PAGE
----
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Puget Lowlands / Georgia Depression

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Map Legend & Subregion List

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NameColor on MapEPA Code*
Fraser Lowland2a
Eastern Puget Riverine Lowlands2b
San Juan Islands2c
Olympic Rainshadow2d
Eastern Puget Uplands2e
Central Puget Lowland2f
Southern Puget Prairies2g
Cowlitz/Chehalis Foothills2h
Cowlitz/Newaukum Prairie Floodplains2i

* This code refers to the US EPA's Level 4 ecoregion codes for the continental U.S., see here.

About the Puget Lowlands / Georgia Depression

The Puget Lowlands / Georgia Depression is an ecoregion located in Washington state and British Columbia, in the lowlands surrounding Puget sound and Georgia strait, including numerous islands, peninsulas, and bays in and around the sound and strait. This region includes the US EPA Ecoregion labeled 2 or 7.1.7, as well as the Canadian ecoprovince 13.1.

Geologically, this area is a glacial trough. The climate is on the drier side of a maritime west coast climate, tending towards a Mediterranean climate in the driest locations: temperatures are moderate year-round, with weak seasonality relative to the high latitude, but precipitation is more strongly seasonal, with drier summers and wetter winters. The low elevation and rain shadow from the Olympic mountains produces slightly lower rainfall here than in the coastal areas, but moisture is still enough to support lush forest growth. Originally, this region was mostly covered with coniferous forests, with Doulgas-Fir, western hemlock, and grand fir being dominant species, as well as hardwoods including red alder and bigleaf maple. A few locally drier sites have oak woodlands.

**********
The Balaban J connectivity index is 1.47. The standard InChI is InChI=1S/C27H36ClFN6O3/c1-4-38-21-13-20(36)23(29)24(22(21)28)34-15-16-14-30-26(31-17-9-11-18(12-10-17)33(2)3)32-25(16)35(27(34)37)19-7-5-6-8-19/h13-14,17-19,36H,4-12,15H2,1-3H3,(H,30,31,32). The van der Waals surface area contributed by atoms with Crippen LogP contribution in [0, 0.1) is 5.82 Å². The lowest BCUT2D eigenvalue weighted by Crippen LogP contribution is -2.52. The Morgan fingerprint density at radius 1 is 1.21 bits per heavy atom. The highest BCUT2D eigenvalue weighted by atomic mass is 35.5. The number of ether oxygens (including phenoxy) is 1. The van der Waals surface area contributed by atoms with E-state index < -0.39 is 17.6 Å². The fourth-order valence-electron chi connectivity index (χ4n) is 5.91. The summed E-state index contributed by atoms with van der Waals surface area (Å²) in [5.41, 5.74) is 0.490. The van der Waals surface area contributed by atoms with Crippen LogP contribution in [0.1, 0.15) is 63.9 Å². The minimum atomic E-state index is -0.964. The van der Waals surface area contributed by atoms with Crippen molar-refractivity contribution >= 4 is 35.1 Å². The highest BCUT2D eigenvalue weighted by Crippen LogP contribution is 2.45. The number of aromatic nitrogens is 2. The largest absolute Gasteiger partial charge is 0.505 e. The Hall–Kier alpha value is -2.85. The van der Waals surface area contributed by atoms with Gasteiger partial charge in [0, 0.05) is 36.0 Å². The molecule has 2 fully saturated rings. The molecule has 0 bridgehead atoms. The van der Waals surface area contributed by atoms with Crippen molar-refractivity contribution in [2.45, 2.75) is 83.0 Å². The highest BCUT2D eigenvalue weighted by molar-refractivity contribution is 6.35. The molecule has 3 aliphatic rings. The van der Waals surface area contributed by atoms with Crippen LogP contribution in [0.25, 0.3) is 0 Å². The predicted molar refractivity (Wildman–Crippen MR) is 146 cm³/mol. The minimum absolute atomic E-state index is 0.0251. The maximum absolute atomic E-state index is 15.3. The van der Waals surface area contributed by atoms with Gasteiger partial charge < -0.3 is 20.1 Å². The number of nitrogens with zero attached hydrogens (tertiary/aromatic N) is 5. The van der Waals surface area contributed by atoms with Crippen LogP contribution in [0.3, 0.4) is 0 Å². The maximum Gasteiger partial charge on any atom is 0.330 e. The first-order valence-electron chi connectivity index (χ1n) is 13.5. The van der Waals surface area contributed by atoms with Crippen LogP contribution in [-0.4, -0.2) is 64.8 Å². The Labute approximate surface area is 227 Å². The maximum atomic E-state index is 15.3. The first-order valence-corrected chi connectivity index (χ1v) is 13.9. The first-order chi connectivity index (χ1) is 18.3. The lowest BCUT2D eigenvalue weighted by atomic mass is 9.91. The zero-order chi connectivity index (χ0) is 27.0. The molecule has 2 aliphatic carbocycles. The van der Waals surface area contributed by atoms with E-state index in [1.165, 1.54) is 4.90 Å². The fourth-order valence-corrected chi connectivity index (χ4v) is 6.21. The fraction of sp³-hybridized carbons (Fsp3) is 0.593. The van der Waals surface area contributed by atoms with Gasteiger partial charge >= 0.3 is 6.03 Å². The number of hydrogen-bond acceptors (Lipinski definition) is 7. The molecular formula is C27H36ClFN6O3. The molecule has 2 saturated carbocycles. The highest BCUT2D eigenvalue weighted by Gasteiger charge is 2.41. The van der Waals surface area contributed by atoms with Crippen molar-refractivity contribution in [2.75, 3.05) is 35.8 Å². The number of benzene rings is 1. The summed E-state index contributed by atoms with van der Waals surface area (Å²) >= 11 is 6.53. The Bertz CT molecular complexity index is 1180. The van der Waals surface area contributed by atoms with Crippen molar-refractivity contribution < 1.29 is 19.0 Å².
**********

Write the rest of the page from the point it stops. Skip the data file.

This area is heavily populated, containing most of the population centers of Washington state, including the Seattle metro area, and the much smaller metro area around Olympia, and in British Columbia, the metro area of Vancouver, which is the third-largest metro area in Canada and the largest in Western Canada. Many of the areas that are not urbanized are heavily developed as cropland. This is the most heavily developed region in the broader Marine West Coast forests region.

References

1. Wiken, E., Griffith, G. "North American Terrestrial Ecoregions - Level III", Commission for Environmental Cooperation, (2011) Web.